Children of Men Reviews
Though not indefensible and not necessarily essential, I found the lack of explanation incredibly annoying. What does Kee get pregnant? What is "The Human Project"? How the actual fuck would they find them sitting in the middle of the water, being that they have no direct contact with them throughout the film?
Please someone refute these points as I simply cannot understand how this film has any reputation past being a let-down. Apologies if some of what I've said is explained in the film, I have only watched it once and it was a few months ago.
On 2nd viewing I could find a little more coherence in the story line though the effect of a sudden demographic discontinuity could still not lead to social breakdown but would have the opposite ameliorative impact on an over-populated world that was creating such overwhelming pressure of refugees that it could bring on collapse & a fascist genocidal anti-immigrant backlash that shows no mercy.
And then a couple of days back, an interesting scenario presented itself. What if, sometime in the future, we would have to live in a world without children? What if, faced with infertility, we were slowly moving towards our own extinction? At a time like that, when hope recedes and there is no humanity left, is it humanly possible not to take solace under a supreme being? Interesting questions, huh, but scary ones too!
We all know Alphonso Cuaron as the director of the critically acclaimed space epic Gravity. But the Mexican director has had a distinguished career before that one, with some wonderful movies. Children Of Men, a 2006 futuristic sci-fi thriller is one of them. Starring an ensemble cast including Clive Owen, Julianne More, Michael Caine and Chiwetel Ejiofor. The film is set in 2027, where epidemics and social anarchy has left much of the world without political order. Britain is the only surviving nation-state, whose authoritarian government has maintained a tight leash, with immigrants and refugees being treated as animals.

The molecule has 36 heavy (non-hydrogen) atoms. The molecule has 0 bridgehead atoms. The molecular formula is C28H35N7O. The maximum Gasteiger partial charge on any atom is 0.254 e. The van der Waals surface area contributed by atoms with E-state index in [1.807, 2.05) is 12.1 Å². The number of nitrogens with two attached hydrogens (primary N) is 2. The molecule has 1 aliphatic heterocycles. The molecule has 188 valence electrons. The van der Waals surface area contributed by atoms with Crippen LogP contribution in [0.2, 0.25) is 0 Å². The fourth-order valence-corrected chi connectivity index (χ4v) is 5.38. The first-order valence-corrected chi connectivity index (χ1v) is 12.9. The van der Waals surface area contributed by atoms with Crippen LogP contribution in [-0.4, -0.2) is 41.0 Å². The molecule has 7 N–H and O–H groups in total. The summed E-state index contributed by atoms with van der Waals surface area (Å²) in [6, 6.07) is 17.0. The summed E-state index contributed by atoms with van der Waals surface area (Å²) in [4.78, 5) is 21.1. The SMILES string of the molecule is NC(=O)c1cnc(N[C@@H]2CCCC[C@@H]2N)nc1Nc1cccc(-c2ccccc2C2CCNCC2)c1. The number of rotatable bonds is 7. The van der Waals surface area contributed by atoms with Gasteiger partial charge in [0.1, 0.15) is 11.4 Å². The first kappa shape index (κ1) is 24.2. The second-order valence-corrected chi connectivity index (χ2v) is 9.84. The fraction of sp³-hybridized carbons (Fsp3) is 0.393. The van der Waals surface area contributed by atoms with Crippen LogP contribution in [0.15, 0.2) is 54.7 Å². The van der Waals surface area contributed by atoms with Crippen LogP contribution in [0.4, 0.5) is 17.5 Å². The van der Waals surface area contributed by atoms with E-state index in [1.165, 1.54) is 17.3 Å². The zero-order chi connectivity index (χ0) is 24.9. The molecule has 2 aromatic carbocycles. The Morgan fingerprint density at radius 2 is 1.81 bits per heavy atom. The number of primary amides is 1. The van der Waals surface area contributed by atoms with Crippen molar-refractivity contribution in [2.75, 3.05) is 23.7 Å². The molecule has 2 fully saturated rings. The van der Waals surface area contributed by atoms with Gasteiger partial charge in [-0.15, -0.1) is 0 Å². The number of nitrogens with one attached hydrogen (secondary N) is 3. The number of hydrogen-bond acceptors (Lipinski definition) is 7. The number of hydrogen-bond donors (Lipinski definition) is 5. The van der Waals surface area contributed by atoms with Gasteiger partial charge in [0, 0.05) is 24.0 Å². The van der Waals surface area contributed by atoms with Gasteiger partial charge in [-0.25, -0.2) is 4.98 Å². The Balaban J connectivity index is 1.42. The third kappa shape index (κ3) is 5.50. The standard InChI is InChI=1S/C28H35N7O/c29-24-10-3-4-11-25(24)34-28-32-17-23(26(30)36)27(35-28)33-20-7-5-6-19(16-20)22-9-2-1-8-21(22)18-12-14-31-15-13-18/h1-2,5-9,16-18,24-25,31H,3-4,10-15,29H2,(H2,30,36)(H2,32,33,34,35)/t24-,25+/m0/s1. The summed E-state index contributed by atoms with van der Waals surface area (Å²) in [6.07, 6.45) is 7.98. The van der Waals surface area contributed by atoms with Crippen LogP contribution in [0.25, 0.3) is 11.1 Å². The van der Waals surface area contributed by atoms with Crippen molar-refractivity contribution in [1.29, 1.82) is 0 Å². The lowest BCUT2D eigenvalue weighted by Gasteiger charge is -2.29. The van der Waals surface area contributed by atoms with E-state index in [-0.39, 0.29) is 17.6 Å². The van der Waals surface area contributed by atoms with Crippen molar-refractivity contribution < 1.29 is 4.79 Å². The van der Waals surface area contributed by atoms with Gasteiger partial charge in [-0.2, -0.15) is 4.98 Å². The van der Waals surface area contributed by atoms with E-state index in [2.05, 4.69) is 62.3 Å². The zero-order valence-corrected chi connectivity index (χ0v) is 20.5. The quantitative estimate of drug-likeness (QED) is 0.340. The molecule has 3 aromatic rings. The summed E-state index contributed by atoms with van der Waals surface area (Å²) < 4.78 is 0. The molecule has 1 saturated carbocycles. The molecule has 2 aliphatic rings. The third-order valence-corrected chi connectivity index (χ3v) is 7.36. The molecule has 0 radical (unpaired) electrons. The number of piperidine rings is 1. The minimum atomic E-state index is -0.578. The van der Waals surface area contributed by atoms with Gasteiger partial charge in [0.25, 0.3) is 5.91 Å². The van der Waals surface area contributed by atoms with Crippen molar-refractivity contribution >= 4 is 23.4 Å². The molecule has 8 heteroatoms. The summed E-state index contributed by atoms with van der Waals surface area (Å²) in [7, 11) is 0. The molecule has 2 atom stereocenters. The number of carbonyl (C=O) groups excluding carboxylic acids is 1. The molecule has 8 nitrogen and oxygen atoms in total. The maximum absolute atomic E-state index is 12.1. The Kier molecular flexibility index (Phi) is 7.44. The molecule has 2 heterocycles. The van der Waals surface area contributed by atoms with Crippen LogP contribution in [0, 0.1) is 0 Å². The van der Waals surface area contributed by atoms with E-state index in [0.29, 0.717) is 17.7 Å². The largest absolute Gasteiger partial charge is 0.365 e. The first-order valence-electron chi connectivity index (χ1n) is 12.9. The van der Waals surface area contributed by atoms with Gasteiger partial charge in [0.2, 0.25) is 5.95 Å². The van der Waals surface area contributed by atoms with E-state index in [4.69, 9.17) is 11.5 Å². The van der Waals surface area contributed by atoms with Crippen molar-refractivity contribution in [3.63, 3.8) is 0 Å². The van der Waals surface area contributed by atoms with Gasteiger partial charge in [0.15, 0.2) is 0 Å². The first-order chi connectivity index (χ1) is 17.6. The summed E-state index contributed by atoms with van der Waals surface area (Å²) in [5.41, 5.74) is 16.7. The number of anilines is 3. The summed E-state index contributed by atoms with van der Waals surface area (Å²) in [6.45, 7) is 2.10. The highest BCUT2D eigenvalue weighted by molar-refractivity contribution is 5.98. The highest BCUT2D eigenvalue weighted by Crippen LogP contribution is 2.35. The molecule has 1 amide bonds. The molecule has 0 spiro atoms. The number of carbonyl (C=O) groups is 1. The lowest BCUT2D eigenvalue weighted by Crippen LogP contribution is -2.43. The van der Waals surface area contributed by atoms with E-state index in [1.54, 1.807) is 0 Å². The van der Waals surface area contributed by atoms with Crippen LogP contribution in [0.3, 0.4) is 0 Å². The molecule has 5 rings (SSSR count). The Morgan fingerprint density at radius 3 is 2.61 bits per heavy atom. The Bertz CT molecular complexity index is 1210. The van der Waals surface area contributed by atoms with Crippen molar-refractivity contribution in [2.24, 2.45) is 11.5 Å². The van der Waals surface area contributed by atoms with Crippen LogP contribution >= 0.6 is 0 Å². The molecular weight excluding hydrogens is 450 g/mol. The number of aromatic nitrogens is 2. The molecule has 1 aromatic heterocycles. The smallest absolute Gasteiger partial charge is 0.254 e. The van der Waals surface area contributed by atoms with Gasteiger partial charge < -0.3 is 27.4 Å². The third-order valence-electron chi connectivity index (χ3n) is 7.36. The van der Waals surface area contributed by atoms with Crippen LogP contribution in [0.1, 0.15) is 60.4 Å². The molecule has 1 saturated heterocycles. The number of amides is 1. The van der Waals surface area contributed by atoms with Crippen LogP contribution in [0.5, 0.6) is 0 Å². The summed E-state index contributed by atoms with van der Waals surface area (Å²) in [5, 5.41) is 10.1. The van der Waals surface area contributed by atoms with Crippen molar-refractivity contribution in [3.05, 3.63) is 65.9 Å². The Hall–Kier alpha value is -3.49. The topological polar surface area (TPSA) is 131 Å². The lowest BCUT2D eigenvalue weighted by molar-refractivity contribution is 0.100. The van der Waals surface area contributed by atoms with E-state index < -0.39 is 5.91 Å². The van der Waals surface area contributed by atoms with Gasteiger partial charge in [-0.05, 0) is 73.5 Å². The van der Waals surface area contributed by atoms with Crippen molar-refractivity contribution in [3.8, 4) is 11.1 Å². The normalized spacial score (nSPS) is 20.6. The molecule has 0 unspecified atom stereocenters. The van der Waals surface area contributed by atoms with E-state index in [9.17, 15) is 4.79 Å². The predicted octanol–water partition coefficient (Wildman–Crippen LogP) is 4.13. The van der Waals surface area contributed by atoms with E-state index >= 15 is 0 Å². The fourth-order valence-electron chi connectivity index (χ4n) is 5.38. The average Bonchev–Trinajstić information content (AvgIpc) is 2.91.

Theo Faron is a disillusioned political activist turned government bureaucrat, whose young son Dylan was killed in an epidemic 20 years ago. His ex-lover is the leader of a rebel group, demanding equal rights and dignity for the refugees. Theo gets drawn into their cause, when she asks him for a favor from his influential cousin, to get transit papers to smuggle a girl out of Britain. And of course, there's another little problem - an unexplained genetic disorder has left the world's women infertile, with the world without a newborn baby for the past 18 years!
The premise is exciting, a unique idea, and can be great action flick. But you see, Alphonso Cuaron isn't your usual filmmaker, he aim is to accomplish something more. He shows us where we are "moving on" as a civilization! His vision is scary; Is this how our world is going to turn into? A world where science has ruled its roost and civilization is coming to a full circle, where faith and religion are ones keeping people alive, in the midst of the the chaos around them? Unlike other sci-fi, where the look of a futuristic world is overdone, Children Of Men gives us a London that is believable. A London where you see roadside make-shift shops and electric rickshaws. I couldn't help having the notion that the place like this really exists, a disintegrating picture of a once prosperous city. That, is not only it, Cuaron has left no unturned in giving this movie a touch of realism. The hero is like one of us, he has his flaws, and doesn't attempt at heroics. He doesn't run around like some superhuman like Tom Cruise (in Minority Report). He is a normal person, a cynic disgruntled with the world, whose last remaining tinge of humanity raises him to do extraordinary things, albeit like an ordinary man.When someone shoots, he takes cover and waits it out. When his loved ones die, his is distraught, but there are no emotional outbursts. This is an action flick alright, but unlike anything anything I have ever seen before.
With Cuaron, you don't expect a poorly made film. With single-shot, realistic action sequences and unhinged realism and authenticity in its execution, he set a new benchmark for action films (unfortunately, not many took the cue). The cinematography is excellent; in one of the action sequences, the camera just follows the characters, and the audience is put right in the mix. Blood splatters on the lens, there is dust, and it all feels so real. Cuaron has deftly ignored the past, the reason behind the turmoil and the infertility, his focus being on the present. A world without children is impossible to perceive. Their little cries, the soft laughter and the aura of life around a child; a world devoid of these is the worst nightmare one could have. And when we see that pain and suffering on screen, we can understand. We empathize with their plight and internalize that pain. It gets personal, and taps into our deepest of emotions
With a great idea, a great script and some solid performances, you can't go wrong, especially with Alphonso Cuaron at the helm. Having loved both Gravity and Y Tu Mama Tambien ( his debut, a Mexican road-drama), I never expected a bad film. But the emotional depth and the hard, jolting realism in Children Of Men blew me away. It is definitely a great achievement, a benchmark in in action films, with a story that is both emotional and scary.
Don't miss this one. Watch it ASAP!